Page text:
Book Club Review: How To Stop Time

Matt Haig’s How To Stop Time is deliberately different to any books we have read so far.

Previously, authors like Plaidy have given us very straight-forward takes on the historical novel, to the point that we are able to learn our history from them. Haig’s work is less a historical novel and more science-fiction.

The tone is very philosophical and very current. There are references to ‘fake news’ and ‘snowflakes’ which have only recently entered common communication. The tone does make it easier for modern readers to relate to the characters from long ago. It wonderfully expresses an idea that is incredibly important: history is about real people.

Haig gives a snapshot of each time period as we follow the protagonist through his unnaturally long lifetime. It lacks a lot of historical detail but it gives a sense of each scene as a memory, which was very apt. The human experience is key.

We did question why the main character is a Huguenot as his faith is not explored at all. Mainly, it seems to be a plot device to show him as a persecuted outsider before even exploring his ‘condition’. Themes of discrimination and strangeness are clearly examined in the book and examined well.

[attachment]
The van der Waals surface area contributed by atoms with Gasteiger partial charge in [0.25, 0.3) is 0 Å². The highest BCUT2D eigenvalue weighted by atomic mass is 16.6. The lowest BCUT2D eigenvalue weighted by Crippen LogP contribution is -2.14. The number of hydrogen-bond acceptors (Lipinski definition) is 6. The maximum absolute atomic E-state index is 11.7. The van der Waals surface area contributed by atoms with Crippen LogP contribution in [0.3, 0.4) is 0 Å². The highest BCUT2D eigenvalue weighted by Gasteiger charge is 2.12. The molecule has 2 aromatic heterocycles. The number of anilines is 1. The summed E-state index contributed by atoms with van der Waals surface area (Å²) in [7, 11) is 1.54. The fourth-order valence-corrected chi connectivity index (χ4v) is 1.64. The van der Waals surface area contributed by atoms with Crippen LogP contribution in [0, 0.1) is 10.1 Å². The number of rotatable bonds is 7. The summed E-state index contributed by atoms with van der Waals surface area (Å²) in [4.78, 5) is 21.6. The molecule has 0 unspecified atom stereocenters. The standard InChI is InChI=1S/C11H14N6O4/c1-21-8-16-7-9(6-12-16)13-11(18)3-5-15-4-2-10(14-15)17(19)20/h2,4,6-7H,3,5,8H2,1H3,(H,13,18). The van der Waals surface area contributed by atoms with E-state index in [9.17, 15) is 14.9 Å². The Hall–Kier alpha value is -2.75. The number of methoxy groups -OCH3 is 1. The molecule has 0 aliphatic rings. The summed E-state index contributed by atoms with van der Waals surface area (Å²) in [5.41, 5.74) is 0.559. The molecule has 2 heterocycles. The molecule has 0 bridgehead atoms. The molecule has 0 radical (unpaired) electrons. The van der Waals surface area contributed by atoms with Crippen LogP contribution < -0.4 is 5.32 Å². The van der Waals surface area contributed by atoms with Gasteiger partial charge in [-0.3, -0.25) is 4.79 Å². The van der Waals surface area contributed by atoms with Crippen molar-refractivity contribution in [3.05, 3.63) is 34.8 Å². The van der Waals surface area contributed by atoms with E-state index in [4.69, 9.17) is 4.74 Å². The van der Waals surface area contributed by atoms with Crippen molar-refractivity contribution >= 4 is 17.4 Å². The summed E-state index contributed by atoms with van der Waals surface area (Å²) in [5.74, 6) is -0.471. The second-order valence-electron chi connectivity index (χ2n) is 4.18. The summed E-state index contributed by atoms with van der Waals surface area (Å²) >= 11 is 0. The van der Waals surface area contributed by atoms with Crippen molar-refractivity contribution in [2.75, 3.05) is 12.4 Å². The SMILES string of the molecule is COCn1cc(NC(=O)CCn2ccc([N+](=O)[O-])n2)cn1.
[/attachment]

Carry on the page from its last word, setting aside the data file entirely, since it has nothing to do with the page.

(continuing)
Despite not being a historical novel in the usual sense, we loved it.

The main conceit of the novel, that the narrator has unusual longevity, worked and the author took pains to explain the condition in a way that did not jar with the reader. The story was a fluent and engaging read. Once you start it, you will find it difficult to put down.

In May, we are reading The Lodger: Shakespeare on Silver Street by Charles Nicholl. This is an entertaining biographical study of a time in Shakespeare’s life when he lodged in the upstairs room of a London house belonging to the Mountjoys, a Huguenot family, who made ‘attire’ for royalty and wealthy Londoners. He found himself a witness in a court case, which gives us a rare biographical source for Shakespeare’s life.

We will be meeting on Thursday 31st May at 2pm. The club is free and we will be discussing the next novel over tea and biscuits.